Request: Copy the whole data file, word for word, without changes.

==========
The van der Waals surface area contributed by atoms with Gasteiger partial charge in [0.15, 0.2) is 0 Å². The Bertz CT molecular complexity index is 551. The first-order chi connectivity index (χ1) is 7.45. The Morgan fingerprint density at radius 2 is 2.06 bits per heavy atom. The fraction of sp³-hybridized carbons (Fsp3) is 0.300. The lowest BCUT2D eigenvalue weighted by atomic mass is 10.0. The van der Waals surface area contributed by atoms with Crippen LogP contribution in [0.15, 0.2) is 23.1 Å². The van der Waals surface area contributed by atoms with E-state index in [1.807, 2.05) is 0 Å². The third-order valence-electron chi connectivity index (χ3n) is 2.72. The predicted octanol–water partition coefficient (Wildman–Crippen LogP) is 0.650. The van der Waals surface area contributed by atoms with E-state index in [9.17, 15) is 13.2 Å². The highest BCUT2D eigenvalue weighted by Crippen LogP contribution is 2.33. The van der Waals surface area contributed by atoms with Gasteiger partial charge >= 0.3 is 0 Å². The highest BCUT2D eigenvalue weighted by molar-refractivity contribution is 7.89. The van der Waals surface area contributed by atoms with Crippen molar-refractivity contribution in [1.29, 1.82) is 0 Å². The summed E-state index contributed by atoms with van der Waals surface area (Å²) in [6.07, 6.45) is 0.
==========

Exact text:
The van der Waals surface area contributed by atoms with Gasteiger partial charge in [0.15, 0.2) is 0 Å². The Bertz CT molecular complexity index is 551. The first-order chi connectivity index (χ1) is 7.45. The Morgan fingerprint density at radius 2 is 2.06 bits per heavy atom. The fraction of sp³-hybridized carbons (Fsp3) is 0.300. The lowest BCUT2D eigenvalue weighted by atomic mass is 10.0. The van der Waals surface area contributed by atoms with Crippen LogP contribution in [0.15, 0.2) is 23.1 Å². The van der Waals surface area contributed by atoms with E-state index in [1.807, 2.05) is 0 Å². The third-order valence-electron chi connectivity index (χ3n) is 2.72. The predicted octanol–water partition coefficient (Wildman–Crippen LogP) is 0.650. The van der Waals surface area contributed by atoms with E-state index in [9.17, 15) is 13.2 Å². The highest BCUT2D eigenvalue weighted by Crippen LogP contribution is 2.33. The van der Waals surface area contributed by atoms with Gasteiger partial charge >= 0.3 is 0 Å². The highest BCUT2D eigenvalue weighted by molar-refractivity contribution is 7.89. The van der Waals surface area contributed by atoms with Crippen molar-refractivity contribution in [1.29, 1.82) is 0 Å². The summed E-state index contributed by atoms with van der Waals surface area (Å²) in [6.07, 6.45) is 0.